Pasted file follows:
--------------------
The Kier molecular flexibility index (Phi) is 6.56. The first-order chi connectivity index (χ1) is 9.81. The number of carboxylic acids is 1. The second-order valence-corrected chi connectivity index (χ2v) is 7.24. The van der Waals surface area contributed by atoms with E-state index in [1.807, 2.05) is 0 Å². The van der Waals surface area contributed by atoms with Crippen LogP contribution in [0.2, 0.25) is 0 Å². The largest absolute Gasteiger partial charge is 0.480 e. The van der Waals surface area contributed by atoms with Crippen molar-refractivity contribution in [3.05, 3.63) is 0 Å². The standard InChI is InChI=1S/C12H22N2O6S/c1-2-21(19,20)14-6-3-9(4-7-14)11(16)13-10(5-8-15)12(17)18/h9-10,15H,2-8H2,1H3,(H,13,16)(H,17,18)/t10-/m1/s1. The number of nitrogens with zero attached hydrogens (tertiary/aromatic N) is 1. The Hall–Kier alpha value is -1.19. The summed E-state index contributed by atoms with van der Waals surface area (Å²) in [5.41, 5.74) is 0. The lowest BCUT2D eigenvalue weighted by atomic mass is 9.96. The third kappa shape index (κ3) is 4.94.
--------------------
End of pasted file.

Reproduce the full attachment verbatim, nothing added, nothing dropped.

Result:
The Kier molecular flexibility index (Phi) is 6.56. The first-order chi connectivity index (χ1) is 9.81. The number of carboxylic acids is 1. The second-order valence-corrected chi connectivity index (χ2v) is 7.24. The van der Waals surface area contributed by atoms with E-state index in [1.807, 2.05) is 0 Å². The van der Waals surface area contributed by atoms with Crippen LogP contribution in [0.2, 0.25) is 0 Å². The largest absolute Gasteiger partial charge is 0.480 e. The van der Waals surface area contributed by atoms with Crippen molar-refractivity contribution in [3.05, 3.63) is 0 Å². The standard InChI is InChI=1S/C12H22N2O6S/c1-2-21(19,20)14-6-3-9(4-7-14)11(16)13-10(5-8-15)12(17)18/h9-10,15H,2-8H2,1H3,(H,13,16)(H,17,18)/t10-/m1/s1. The number of nitrogens with zero attached hydrogens (tertiary/aromatic N) is 1. The Hall–Kier alpha value is -1.19. The summed E-state index contributed by atoms with van der Waals surface area (Å²) in [5.41, 5.74) is 0. The lowest BCUT2D eigenvalue weighted by atomic mass is 9.96. The third kappa shape index (κ3) is 4.94.